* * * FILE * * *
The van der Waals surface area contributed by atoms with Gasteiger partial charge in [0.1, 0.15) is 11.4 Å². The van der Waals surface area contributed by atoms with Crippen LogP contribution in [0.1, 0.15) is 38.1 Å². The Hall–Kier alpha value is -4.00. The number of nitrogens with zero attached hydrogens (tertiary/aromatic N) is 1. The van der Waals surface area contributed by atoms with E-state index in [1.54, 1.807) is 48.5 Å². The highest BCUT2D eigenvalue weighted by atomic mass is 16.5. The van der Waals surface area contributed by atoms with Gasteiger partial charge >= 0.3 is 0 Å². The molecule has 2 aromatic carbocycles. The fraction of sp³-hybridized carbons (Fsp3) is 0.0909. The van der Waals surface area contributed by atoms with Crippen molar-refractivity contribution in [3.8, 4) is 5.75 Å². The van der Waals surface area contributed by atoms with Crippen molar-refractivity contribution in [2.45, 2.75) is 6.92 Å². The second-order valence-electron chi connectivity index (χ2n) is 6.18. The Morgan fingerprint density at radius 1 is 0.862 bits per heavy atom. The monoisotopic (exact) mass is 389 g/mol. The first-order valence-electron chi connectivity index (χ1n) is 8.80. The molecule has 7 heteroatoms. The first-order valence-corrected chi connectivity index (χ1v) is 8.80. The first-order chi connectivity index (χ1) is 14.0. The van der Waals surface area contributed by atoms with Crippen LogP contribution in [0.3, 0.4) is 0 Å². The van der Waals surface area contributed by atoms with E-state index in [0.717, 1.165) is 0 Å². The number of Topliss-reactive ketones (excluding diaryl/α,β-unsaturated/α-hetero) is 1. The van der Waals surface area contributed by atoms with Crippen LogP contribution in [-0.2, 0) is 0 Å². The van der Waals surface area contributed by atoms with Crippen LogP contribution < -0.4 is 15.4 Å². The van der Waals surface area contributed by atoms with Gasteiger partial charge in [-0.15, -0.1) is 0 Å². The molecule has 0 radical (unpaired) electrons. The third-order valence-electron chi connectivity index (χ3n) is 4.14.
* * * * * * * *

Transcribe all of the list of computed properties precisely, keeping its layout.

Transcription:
The van der Waals surface area contributed by atoms with Gasteiger partial charge in [0.1, 0.15) is 11.4 Å². The van der Waals surface area contributed by atoms with Crippen LogP contribution in [0.1, 0.15) is 38.1 Å². The Hall–Kier alpha value is -4.00. The number of nitrogens with zero attached hydrogens (tertiary/aromatic N) is 1. The van der Waals surface area contributed by atoms with E-state index in [1.54, 1.807) is 48.5 Å². The highest BCUT2D eigenvalue weighted by atomic mass is 16.5. The van der Waals surface area contributed by atoms with Gasteiger partial charge >= 0.3 is 0 Å². The molecule has 2 aromatic carbocycles. The fraction of sp³-hybridized carbons (Fsp3) is 0.0909. The van der Waals surface area contributed by atoms with Crippen molar-refractivity contribution in [3.8, 4) is 5.75 Å². The van der Waals surface area contributed by atoms with Crippen molar-refractivity contribution in [2.45, 2.75) is 6.92 Å². The second-order valence-electron chi connectivity index (χ2n) is 6.18. The Morgan fingerprint density at radius 1 is 0.862 bits per heavy atom. The monoisotopic (exact) mass is 389 g/mol. The first-order valence-electron chi connectivity index (χ1n) is 8.80. The molecule has 7 heteroatoms. The first-order valence-corrected chi connectivity index (χ1v) is 8.80. The first-order chi connectivity index (χ1) is 14.0. The van der Waals surface area contributed by atoms with Crippen LogP contribution in [0.3, 0.4) is 0 Å². The van der Waals surface area contributed by atoms with E-state index in [0.717, 1.165) is 0 Å². The number of Topliss-reactive ketones (excluding diaryl/α,β-unsaturated/α-hetero) is 1. The van der Waals surface area contributed by atoms with Crippen LogP contribution in [-0.2, 0) is 0 Å². The van der Waals surface area contributed by atoms with Crippen LogP contribution < -0.4 is 15.4 Å². The van der Waals surface area contributed by atoms with Gasteiger partial charge in [-0.15, -0.1) is 0 Å². The molecule has 0 radical (unpaired) electrons. The third-order valence-electron chi connectivity index (χ3n) is 4.14.